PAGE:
There was the time my father’s car wouldn’t go fast enough.
“My dad,” I said, but paused before saying more, unsure if the story was worth telling, then continued once I decided it was. “My dad almost killed you.” I lessened the gravity with a hint of playful nostalgia, but failed to capture her attention. She responded with a perplexed expression, somewhat wondering what might come next but not desperate to find out. “His car,” I continued, and went on to explain that it hadn’t been built to get somewhere fast, rather to get somewhere eventually. “It wouldn’t go fast enough. They said another five minutes and we’d have lost you.”
But news of near-death, even her own, no longer rattled her composure. “That sounds about right,” she said, “he never liked me.” This was true, but what she said next proved more difficult to believe: “Besides, it’s worth a lot of money.”
Full with rust and ripped seats, the car looked to hold little value but if she thought otherwise, it wasn’t without good reason. I responded with a similar perplexed expression, but my version conveying an impatient curiosity missing from hers. “I needed the car,” she said, “so I drove you to work.” After she got back home, someone knocked on the door, an older man wearing a dark suit. He steadied his gait with a cane. “That cane was about as fancy as any I’d ever seen. He wasn’t from here, that’s for sure. He was from the city, I don’t know which one, but a big one.” He asked her if she owned the car out front, then asked if it might be for sale. “Can you believe that? He just knocked on the door and asked if he could buy our car, said it’s worth a lot of money.” She stopped short of asking how much but imagined a lot of money to someone like him was a lot more to people like us.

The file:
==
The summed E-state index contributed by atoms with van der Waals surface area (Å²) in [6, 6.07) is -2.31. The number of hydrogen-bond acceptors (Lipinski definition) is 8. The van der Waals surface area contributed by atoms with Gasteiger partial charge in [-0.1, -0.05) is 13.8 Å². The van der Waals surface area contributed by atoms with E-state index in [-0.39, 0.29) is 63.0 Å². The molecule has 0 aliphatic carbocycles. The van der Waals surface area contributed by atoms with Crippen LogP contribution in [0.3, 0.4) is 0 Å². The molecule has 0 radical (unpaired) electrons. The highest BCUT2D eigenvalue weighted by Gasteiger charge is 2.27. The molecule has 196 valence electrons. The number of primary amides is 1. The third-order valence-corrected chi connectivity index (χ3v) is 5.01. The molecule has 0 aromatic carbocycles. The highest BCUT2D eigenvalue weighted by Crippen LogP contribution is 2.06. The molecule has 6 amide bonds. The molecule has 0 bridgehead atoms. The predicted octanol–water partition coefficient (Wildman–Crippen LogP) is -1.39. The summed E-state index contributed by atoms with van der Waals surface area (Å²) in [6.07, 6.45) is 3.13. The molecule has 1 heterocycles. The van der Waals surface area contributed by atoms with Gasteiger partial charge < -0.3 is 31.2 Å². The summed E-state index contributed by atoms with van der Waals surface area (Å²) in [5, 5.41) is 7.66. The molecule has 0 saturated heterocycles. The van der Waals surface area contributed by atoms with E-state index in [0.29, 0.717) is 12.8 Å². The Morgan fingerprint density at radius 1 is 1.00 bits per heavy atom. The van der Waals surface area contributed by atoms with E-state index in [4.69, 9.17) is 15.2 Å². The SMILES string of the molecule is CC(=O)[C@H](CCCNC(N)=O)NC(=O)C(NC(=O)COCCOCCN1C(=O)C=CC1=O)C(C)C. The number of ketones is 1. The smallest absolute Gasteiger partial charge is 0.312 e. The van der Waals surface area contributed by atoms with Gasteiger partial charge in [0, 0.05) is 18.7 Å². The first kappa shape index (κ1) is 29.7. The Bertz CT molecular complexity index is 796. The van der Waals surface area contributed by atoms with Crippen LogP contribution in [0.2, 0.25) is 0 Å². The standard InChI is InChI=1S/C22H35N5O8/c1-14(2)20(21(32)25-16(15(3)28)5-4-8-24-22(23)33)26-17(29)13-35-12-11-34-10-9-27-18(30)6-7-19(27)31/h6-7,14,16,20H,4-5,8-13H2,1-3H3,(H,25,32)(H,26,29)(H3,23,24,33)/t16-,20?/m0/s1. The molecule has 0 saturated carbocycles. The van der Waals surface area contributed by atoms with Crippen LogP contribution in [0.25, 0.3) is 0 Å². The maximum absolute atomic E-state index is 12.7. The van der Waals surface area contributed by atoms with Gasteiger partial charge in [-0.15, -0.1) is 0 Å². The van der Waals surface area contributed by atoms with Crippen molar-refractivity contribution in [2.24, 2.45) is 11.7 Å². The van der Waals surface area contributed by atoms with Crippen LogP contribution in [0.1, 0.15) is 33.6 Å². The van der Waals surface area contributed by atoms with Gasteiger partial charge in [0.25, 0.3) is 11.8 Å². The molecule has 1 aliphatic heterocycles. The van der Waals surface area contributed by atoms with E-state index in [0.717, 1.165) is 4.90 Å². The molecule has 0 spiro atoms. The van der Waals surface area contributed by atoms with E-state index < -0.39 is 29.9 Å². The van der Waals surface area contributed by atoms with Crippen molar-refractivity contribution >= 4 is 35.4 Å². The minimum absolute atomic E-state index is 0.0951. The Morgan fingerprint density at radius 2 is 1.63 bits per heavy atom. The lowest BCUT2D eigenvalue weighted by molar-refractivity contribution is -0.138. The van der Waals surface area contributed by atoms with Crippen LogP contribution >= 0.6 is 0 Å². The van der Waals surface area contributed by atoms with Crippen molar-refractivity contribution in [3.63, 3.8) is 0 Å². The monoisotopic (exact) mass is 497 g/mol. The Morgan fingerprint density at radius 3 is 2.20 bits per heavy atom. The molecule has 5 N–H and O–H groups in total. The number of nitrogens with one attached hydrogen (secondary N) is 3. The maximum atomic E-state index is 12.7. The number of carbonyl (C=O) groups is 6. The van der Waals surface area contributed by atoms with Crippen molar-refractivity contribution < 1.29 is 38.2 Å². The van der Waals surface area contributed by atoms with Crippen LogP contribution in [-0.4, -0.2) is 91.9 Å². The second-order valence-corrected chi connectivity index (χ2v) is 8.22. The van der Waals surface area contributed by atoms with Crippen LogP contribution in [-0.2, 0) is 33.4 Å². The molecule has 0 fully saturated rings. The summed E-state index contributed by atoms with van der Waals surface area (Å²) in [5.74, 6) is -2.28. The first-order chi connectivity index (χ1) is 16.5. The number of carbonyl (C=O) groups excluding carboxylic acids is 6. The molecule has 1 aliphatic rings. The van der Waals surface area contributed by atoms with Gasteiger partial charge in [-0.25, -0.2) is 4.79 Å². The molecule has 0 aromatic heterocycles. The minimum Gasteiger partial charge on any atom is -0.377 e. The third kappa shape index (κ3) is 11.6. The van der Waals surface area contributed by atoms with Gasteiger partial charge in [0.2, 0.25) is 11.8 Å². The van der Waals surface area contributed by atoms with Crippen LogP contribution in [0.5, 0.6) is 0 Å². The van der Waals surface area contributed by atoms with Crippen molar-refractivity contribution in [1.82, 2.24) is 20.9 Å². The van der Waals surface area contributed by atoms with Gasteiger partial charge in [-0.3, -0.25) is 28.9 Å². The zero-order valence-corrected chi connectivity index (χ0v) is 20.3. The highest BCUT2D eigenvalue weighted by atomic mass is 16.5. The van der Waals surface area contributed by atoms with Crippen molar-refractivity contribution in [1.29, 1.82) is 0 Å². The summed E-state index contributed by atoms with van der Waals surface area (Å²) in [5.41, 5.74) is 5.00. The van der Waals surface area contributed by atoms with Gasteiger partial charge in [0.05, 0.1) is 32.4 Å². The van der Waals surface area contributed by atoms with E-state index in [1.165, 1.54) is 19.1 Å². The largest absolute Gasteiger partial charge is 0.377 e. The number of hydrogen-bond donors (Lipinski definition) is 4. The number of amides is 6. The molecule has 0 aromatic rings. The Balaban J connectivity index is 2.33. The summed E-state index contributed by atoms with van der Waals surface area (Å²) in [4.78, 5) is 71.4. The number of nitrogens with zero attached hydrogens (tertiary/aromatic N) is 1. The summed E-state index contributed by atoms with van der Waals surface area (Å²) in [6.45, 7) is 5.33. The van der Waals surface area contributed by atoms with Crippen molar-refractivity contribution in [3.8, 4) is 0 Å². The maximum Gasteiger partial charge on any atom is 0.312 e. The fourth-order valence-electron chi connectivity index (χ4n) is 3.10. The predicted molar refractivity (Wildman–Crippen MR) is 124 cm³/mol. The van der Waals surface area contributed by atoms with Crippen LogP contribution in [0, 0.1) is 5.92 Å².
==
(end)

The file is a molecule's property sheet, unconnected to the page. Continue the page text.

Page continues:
I asked why she kept this from me. “Because,” she said, “money like that changes things.” And she liked things the way they were. She reasoned that if he was willing to buy the car, if it was really worth something, we could find someone else if we ever got in a jam. I nodded in agreement and left the car just the way it was.
I like that memory, but years later there came a time when my father’s car went too fast, and I don’t like that one at all.
Wintry weather blended sky and landscape, making it difficult to set them apart. A motorcade wound through town, fronted by a dark car. I followed in my father’s car and a line of cars followed me. We had our headlights on, but not because they were needed. The dark car set the pace at barely a notch above not moving, like he was ahead of schedule and needed to squander some time, but as slow as we went, a deliberate crawl toward a place I didn’t want to go, it was still too fast. And while the morning had been cold, the afternoon was even colder.
FOSTER TRECOST writes stories that are mostly made up. They tend to follow his attention span: sometimes short, sometimes very short. Recent work appears in Halfway Down the Stairs, Flash Boulevard, and Club Plum. He lives near New Orleans with his wife and dog.